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Beer May Raise Gout Risk, Wine May Not
Havard researchers have found that there is a substantial difference between alcoholic drinks in their effect on blood levels of uric acid, and this could affect the likelihood of developing gout. In the medical journal Arthritis and Rheumatism they report �r confers a larger increase than liquor, whereas moderate wine drinking does not increase serum uric acid levels.”

Because of this, and because gout is caused by the deposition of uric acid crystals in joints, different drinks may result in “variation in the risk of incident gout,” Drs. Hyon K. Choi and Gary Curhan, from Harvard School of Public Health, Boston, conclude.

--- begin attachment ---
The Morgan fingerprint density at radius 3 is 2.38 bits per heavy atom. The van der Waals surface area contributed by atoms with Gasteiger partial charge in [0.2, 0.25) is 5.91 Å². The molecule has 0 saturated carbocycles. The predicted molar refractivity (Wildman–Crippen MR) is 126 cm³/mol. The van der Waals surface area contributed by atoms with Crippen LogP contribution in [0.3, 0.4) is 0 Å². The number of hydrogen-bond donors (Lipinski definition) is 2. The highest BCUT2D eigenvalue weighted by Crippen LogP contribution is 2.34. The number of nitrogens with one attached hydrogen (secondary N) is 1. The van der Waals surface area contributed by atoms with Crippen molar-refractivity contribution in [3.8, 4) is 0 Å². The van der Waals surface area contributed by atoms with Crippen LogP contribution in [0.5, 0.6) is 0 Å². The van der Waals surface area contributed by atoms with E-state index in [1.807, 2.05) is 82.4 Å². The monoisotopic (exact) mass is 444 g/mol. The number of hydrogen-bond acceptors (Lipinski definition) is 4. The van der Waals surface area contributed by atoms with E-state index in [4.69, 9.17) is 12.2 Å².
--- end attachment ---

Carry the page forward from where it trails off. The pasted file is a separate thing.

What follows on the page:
The researchers examined the association between consumption of beer, liquor, and wine in relation to blood levels of uric acid in a nationally representative sample of subjects.

Uric acid levels were greatest for high beer consumers, followed by those with the highest intake of liquor. No association was found between wine intake and uric acid levels. This pattern held true for men and women, and for all categories of body weight.

Source: Choi HK et al. Beer, liquor, and wine consumption and serum uric acid level: The Third National Health and Nutrition Examination Survey. Arthritis Care & Research 2004;51:1023-9.

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